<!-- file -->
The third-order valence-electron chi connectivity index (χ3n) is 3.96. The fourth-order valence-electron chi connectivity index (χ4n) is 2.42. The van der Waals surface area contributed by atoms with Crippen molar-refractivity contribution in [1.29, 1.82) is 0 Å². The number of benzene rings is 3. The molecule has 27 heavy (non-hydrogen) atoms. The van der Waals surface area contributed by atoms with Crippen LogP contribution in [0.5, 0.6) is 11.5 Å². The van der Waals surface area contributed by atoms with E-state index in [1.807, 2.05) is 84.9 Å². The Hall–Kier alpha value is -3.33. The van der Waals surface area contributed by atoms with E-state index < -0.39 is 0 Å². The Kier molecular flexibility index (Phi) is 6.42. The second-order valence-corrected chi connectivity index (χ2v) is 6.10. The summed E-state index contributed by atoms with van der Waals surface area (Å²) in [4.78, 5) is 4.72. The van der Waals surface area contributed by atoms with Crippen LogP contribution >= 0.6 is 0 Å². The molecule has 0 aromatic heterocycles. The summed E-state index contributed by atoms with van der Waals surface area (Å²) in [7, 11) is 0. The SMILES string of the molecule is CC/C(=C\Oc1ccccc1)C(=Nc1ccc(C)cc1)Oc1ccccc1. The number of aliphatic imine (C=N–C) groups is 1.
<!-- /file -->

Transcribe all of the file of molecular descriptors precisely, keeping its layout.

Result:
The third-order valence-electron chi connectivity index (χ3n) is 3.96. The fourth-order valence-electron chi connectivity index (χ4n) is 2.42. The van der Waals surface area contributed by atoms with Crippen molar-refractivity contribution in [1.29, 1.82) is 0 Å². The number of benzene rings is 3. The molecule has 27 heavy (non-hydrogen) atoms. The van der Waals surface area contributed by atoms with Crippen LogP contribution in [0.5, 0.6) is 11.5 Å². The van der Waals surface area contributed by atoms with E-state index in [1.807, 2.05) is 84.9 Å². The Hall–Kier alpha value is -3.33. The van der Waals surface area contributed by atoms with E-state index < -0.39 is 0 Å². The Kier molecular flexibility index (Phi) is 6.42. The second-order valence-corrected chi connectivity index (χ2v) is 6.10. The summed E-state index contributed by atoms with van der Waals surface area (Å²) in [4.78, 5) is 4.72. The van der Waals surface area contributed by atoms with Crippen LogP contribution >= 0.6 is 0 Å². The molecule has 0 aromatic heterocycles. The summed E-state index contributed by atoms with van der Waals surface area (Å²) in [7, 11) is 0. The SMILES string of the molecule is CC/C(=C\Oc1ccccc1)C(=Nc1ccc(C)cc1)Oc1ccccc1. The number of aliphatic imine (C=N–C) groups is 1.